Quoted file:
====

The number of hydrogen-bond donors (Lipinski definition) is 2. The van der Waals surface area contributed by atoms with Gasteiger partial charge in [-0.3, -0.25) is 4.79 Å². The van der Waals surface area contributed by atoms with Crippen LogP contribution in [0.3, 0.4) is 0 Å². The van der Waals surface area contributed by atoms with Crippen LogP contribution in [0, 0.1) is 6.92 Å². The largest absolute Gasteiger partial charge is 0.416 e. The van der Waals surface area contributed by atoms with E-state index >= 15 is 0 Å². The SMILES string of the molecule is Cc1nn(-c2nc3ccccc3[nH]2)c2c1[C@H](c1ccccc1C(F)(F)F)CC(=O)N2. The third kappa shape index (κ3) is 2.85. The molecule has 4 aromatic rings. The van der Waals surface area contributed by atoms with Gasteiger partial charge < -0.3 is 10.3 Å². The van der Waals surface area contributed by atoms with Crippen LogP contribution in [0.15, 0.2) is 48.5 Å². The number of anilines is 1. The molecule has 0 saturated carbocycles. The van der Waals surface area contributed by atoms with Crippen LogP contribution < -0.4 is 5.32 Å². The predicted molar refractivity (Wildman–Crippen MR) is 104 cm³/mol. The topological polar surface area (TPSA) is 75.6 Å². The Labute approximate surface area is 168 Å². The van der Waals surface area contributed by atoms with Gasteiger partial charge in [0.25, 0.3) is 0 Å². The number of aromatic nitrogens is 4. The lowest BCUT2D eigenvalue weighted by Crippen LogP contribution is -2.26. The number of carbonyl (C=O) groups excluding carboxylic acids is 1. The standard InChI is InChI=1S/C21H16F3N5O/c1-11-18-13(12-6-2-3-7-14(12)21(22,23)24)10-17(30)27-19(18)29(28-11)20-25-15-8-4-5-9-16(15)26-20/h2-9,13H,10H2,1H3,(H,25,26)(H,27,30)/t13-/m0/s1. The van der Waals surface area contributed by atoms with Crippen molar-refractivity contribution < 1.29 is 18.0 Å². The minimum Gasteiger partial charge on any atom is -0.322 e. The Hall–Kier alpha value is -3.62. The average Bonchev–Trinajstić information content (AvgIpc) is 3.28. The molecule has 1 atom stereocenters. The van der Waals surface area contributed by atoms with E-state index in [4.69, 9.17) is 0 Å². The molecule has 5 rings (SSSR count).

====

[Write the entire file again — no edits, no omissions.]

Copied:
The number of hydrogen-bond donors (Lipinski definition) is 2. The van der Waals surface area contributed by atoms with Gasteiger partial charge in [-0.3, -0.25) is 4.79 Å². The van der Waals surface area contributed by atoms with Crippen LogP contribution in [0.3, 0.4) is 0 Å². The van der Waals surface area contributed by atoms with Crippen LogP contribution in [0, 0.1) is 6.92 Å². The largest absolute Gasteiger partial charge is 0.416 e. The van der Waals surface area contributed by atoms with E-state index >= 15 is 0 Å². The SMILES string of the molecule is Cc1nn(-c2nc3ccccc3[nH]2)c2c1[C@H](c1ccccc1C(F)(F)F)CC(=O)N2. The third kappa shape index (κ3) is 2.85. The molecule has 4 aromatic rings. The van der Waals surface area contributed by atoms with Gasteiger partial charge < -0.3 is 10.3 Å². The van der Waals surface area contributed by atoms with Crippen LogP contribution in [0.15, 0.2) is 48.5 Å². The number of anilines is 1. The molecule has 0 saturated carbocycles. The van der Waals surface area contributed by atoms with Crippen LogP contribution < -0.4 is 5.32 Å². The predicted molar refractivity (Wildman–Crippen MR) is 104 cm³/mol. The topological polar surface area (TPSA) is 75.6 Å². The Labute approximate surface area is 168 Å². The van der Waals surface area contributed by atoms with Gasteiger partial charge in [0.25, 0.3) is 0 Å². The number of aromatic nitrogens is 4. The lowest BCUT2D eigenvalue weighted by Crippen LogP contribution is -2.26. The number of carbonyl (C=O) groups excluding carboxylic acids is 1. The standard InChI is InChI=1S/C21H16F3N5O/c1-11-18-13(12-6-2-3-7-14(12)21(22,23)24)10-17(30)27-19(18)29(28-11)20-25-15-8-4-5-9-16(15)26-20/h2-9,13H,10H2,1H3,(H,25,26)(H,27,30)/t13-/m0/s1. The van der Waals surface area contributed by atoms with Crippen molar-refractivity contribution < 1.29 is 18.0 Å². The minimum Gasteiger partial charge on any atom is -0.322 e. The Hall–Kier alpha value is -3.62. The average Bonchev–Trinajstić information content (AvgIpc) is 3.28. The molecule has 1 atom stereocenters. The van der Waals surface area contributed by atoms with E-state index in [4.69, 9.17) is 0 Å². The molecule has 5 rings (SSSR count).